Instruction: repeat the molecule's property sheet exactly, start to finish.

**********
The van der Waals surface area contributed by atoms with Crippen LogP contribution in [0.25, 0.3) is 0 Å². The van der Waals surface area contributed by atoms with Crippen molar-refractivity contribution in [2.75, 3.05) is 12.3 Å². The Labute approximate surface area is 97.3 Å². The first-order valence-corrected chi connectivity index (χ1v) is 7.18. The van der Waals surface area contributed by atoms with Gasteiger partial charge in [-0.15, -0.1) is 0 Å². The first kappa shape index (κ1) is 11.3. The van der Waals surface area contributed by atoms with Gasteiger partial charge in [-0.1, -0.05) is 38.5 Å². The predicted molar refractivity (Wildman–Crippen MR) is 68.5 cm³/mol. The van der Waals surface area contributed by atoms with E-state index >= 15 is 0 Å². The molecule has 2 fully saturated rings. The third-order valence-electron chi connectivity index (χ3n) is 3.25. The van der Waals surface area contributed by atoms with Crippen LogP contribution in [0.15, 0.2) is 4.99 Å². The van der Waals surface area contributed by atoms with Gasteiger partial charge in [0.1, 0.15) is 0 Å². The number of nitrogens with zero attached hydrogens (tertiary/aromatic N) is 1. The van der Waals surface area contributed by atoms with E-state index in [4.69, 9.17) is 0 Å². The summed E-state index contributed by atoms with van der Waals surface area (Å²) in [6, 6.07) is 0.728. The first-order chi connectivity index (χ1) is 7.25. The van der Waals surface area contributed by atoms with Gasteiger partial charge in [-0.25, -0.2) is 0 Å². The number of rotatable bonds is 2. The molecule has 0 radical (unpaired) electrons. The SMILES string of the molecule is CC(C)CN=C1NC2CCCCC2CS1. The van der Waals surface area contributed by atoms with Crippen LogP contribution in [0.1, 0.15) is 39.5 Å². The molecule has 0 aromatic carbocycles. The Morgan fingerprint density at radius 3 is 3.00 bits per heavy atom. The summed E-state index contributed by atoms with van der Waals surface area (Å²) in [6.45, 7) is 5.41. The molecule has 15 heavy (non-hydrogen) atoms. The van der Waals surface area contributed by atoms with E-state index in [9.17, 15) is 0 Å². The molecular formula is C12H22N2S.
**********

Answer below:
The van der Waals surface area contributed by atoms with Crippen LogP contribution in [0.25, 0.3) is 0 Å². The van der Waals surface area contributed by atoms with Crippen molar-refractivity contribution in [2.75, 3.05) is 12.3 Å². The Labute approximate surface area is 97.3 Å². The first-order valence-corrected chi connectivity index (χ1v) is 7.18. The van der Waals surface area contributed by atoms with Gasteiger partial charge in [-0.15, -0.1) is 0 Å². The first kappa shape index (κ1) is 11.3. The van der Waals surface area contributed by atoms with Gasteiger partial charge in [-0.1, -0.05) is 38.5 Å². The predicted molar refractivity (Wildman–Crippen MR) is 68.5 cm³/mol. The van der Waals surface area contributed by atoms with E-state index >= 15 is 0 Å². The molecule has 2 fully saturated rings. The third-order valence-electron chi connectivity index (χ3n) is 3.25. The van der Waals surface area contributed by atoms with Crippen LogP contribution in [0.15, 0.2) is 4.99 Å². The van der Waals surface area contributed by atoms with Gasteiger partial charge in [0.1, 0.15) is 0 Å². The number of nitrogens with zero attached hydrogens (tertiary/aromatic N) is 1. The van der Waals surface area contributed by atoms with E-state index in [4.69, 9.17) is 0 Å². The summed E-state index contributed by atoms with van der Waals surface area (Å²) in [6, 6.07) is 0.728. The first-order chi connectivity index (χ1) is 7.25. The van der Waals surface area contributed by atoms with Gasteiger partial charge in [-0.25, -0.2) is 0 Å². The number of rotatable bonds is 2. The molecule has 0 radical (unpaired) electrons. The SMILES string of the molecule is CC(C)CN=C1NC2CCCCC2CS1. The van der Waals surface area contributed by atoms with Crippen LogP contribution in [0.1, 0.15) is 39.5 Å². The molecule has 0 aromatic carbocycles. The Morgan fingerprint density at radius 3 is 3.00 bits per heavy atom. The summed E-state index contributed by atoms with van der Waals surface area (Å²) in [6.45, 7) is 5.41. The molecule has 15 heavy (non-hydrogen) atoms. The van der Waals surface area contributed by atoms with E-state index in [9.17, 15) is 0 Å². The molecular formula is C12H22N2S.